The prophet Habakkuk wrote: “Although the fig tree shall not blossom, neither shall fruit be in the vines; the labor of the olive shall fail, and the fields shall yield no meat; the flock shall be cut off from the fold, and there shall be no herd in the stalls: Yet I will rejoice in the LORD, I will joy in the God of my salvation” (Hab. 3:17-18). In spite of misfortunes and tragedies, the people will joy in God; though earthly blessings perish He remains their portion. The joy is partly a present one since we are in the possession of the Spirit of Christ and of a good conscious, and partly one of hope in His salvation in this life and in a future life in heaven.
As poor, yet making many rich.
“As poor”—the idea is, we are poor, yet in our poverty we attempt “to do nothing that would be viewed as wrongdoing, and to commend ourselves as the ministers of God.” This would be accomplished by their patience, and their determination not to do anything dishonest and dishonorable, and by their readiness, when necessary, to support themselves. There is no doubt that the apostles were poor. Peter said, “Silver and gold have I none; but such as I have give I you: In the name of Jesus Christ of Nazareth rise up and walk” (Acts 3:6). He didn’t have any on him, and neither did he have much elsewhere; the apostles abounded, but in grace, not in riches. The little property which some of them had, had all been forsaken in order that they might follow the Saviour, and go and preach His Gospel. And there is little doubt that today the mass of ministers are still poor, and that is the way God wants it. It is in this way that He plans to illustrate the beauty and the sustaining power of religion, and that they should serve as examples to the world. As for why this should be, I would suggest there are good reasons for it:
1. That they might be maintained by the people, which is the ordinance of God.
2. That it might appear that Christ's kingdom is not of this world.
3. That the faith of men might not stand in the riches of the world, but in the power of God
4. That ministers might not be above their work, nor neglect it, nor drop it, and so that they might not be ensnared and encumbered with the things of life.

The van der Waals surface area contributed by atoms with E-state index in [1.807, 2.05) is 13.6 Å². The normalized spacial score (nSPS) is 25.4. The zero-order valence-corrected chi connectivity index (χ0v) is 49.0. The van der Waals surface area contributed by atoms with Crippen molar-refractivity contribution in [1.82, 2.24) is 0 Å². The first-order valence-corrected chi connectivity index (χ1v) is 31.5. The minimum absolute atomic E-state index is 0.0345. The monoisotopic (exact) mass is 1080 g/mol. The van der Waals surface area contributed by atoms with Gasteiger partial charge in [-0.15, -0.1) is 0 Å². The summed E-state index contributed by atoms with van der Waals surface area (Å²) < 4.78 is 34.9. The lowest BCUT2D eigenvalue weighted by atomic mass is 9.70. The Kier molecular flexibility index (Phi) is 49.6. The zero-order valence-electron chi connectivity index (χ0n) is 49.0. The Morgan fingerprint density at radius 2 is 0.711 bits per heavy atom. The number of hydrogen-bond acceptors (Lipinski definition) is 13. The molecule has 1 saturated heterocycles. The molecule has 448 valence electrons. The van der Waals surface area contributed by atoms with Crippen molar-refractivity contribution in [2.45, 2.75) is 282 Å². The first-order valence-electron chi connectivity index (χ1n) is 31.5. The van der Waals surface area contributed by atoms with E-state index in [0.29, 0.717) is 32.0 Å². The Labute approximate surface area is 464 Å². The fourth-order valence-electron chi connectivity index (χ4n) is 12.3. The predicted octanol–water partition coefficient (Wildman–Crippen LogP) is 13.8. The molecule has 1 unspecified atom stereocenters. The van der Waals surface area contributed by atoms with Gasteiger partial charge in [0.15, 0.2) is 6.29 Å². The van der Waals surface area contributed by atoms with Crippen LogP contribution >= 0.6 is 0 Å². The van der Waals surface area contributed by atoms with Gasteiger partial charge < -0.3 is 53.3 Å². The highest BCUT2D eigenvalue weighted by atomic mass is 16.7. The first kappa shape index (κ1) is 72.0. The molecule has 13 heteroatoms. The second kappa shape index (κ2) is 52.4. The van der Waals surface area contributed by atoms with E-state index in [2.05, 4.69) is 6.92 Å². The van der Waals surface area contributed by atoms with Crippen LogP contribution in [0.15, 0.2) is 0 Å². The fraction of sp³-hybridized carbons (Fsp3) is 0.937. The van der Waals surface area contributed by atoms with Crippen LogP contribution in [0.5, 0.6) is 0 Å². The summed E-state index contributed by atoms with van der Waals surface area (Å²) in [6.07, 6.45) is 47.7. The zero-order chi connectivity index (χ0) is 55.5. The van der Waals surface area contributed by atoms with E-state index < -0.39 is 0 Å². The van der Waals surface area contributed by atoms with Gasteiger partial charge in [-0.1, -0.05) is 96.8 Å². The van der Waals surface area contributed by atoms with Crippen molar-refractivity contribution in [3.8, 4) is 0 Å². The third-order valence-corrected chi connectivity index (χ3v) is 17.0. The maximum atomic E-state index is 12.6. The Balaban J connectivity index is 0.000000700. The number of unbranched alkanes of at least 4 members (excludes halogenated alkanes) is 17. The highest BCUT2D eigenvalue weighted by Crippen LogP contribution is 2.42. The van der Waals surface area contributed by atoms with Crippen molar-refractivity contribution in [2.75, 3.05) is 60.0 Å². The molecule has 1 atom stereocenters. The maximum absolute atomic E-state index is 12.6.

“Yet making many rich”—here the apostle means that he and his fellow-laborers, though they were poor, were the instruments of conferring durable and supremely valuable possessions on many persons. They had bestowed on them the true riches. They had been the means of investing them with treasures infinitely more valuable than any which kings and princes could bestow. Those to whom they ministered were made partakers of the treasure where the moth doth not corrupt, and where thieves do not break through nor steal. Ministers are instruments in making many souls rich in spiritual things (blessings) by showing them their spiritual poverty, stripping them of what they trusted in, and valued; directing them to where true riches are found, and furnishing them with spiritual knowledge—with the knowledge of things which are worth more than thousands of gold and silver.
As having nothing, and yet possessing all things
“As having nothing”—the apostles gave up everything for Christ; they were sent out by him with nothing but the clothes on their back; what they had they gave away, and were very destitute of worldly delights—having no houses, no lands, no silver or gold (Acts 3:6).
"And yet possessing all things"—they had food and clothing, with which they were content; and then they enjoyed all spiritual good things; they not only had a right to them, but were in possession of them; they had all things pertaining to life and godliness; they had Christ, and all things with Him, and therefore could say as Jacob did, that they had enough, yes, that they had “all things.” They were as well satisfied with that little which they had, as the men of the world are with their abundance; possessing all things in Christ, though having little in the world. Believers are heirs of all things. We have a title to immortal life—a promised part in all that the universe can furnish that can make us happy.